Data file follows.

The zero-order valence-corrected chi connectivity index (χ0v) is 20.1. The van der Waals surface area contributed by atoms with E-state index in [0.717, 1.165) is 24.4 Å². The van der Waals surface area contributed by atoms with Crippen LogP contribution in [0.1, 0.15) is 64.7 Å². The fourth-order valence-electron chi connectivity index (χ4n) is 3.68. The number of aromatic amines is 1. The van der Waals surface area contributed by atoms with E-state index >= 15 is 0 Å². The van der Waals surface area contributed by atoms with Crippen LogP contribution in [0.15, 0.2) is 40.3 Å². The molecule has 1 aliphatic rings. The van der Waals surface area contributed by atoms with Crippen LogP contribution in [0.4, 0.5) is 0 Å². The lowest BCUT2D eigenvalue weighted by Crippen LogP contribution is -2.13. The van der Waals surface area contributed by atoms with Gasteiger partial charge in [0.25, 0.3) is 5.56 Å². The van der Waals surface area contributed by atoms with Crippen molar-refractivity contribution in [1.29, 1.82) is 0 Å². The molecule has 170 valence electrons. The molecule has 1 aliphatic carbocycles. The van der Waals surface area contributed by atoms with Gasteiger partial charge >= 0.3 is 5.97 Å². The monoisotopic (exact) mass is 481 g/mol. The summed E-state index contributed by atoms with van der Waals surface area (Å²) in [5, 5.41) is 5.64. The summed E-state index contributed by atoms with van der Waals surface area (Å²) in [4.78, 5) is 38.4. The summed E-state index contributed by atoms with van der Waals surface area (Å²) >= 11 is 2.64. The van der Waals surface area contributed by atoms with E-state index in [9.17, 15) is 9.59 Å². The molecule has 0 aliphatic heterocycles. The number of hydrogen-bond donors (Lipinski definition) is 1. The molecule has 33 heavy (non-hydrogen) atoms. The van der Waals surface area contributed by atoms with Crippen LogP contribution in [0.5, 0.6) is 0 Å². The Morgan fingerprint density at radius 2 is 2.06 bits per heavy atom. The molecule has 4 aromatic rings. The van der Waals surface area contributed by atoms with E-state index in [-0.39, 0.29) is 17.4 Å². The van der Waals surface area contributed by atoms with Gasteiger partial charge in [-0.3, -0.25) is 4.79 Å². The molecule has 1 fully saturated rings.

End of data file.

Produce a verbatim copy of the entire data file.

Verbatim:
The zero-order valence-corrected chi connectivity index (χ0v) is 20.1. The van der Waals surface area contributed by atoms with E-state index in [0.717, 1.165) is 24.4 Å². The van der Waals surface area contributed by atoms with Crippen LogP contribution in [0.1, 0.15) is 64.7 Å². The fourth-order valence-electron chi connectivity index (χ4n) is 3.68. The number of aromatic amines is 1. The van der Waals surface area contributed by atoms with E-state index >= 15 is 0 Å². The van der Waals surface area contributed by atoms with Crippen LogP contribution in [0.15, 0.2) is 40.3 Å². The molecule has 1 aliphatic rings. The van der Waals surface area contributed by atoms with Crippen LogP contribution in [0.4, 0.5) is 0 Å². The lowest BCUT2D eigenvalue weighted by Crippen LogP contribution is -2.13. The van der Waals surface area contributed by atoms with Gasteiger partial charge in [0.25, 0.3) is 5.56 Å². The van der Waals surface area contributed by atoms with Crippen molar-refractivity contribution in [1.29, 1.82) is 0 Å². The molecule has 170 valence electrons. The molecule has 1 aliphatic carbocycles. The van der Waals surface area contributed by atoms with Gasteiger partial charge >= 0.3 is 5.97 Å². The monoisotopic (exact) mass is 481 g/mol. The summed E-state index contributed by atoms with van der Waals surface area (Å²) in [5, 5.41) is 5.64. The summed E-state index contributed by atoms with van der Waals surface area (Å²) in [4.78, 5) is 38.4. The summed E-state index contributed by atoms with van der Waals surface area (Å²) >= 11 is 2.64. The van der Waals surface area contributed by atoms with E-state index in [9.17, 15) is 9.59 Å². The molecule has 0 aliphatic heterocycles. The number of hydrogen-bond donors (Lipinski definition) is 1. The molecule has 33 heavy (non-hydrogen) atoms. The van der Waals surface area contributed by atoms with Crippen LogP contribution in [0.5, 0.6) is 0 Å². The Morgan fingerprint density at radius 2 is 2.06 bits per heavy atom. The molecule has 4 aromatic rings. The van der Waals surface area contributed by atoms with E-state index in [-0.39, 0.29) is 17.4 Å². The van der Waals surface area contributed by atoms with Gasteiger partial charge in [-0.3, -0.25) is 4.79 Å². The molecule has 1 fully saturated rings.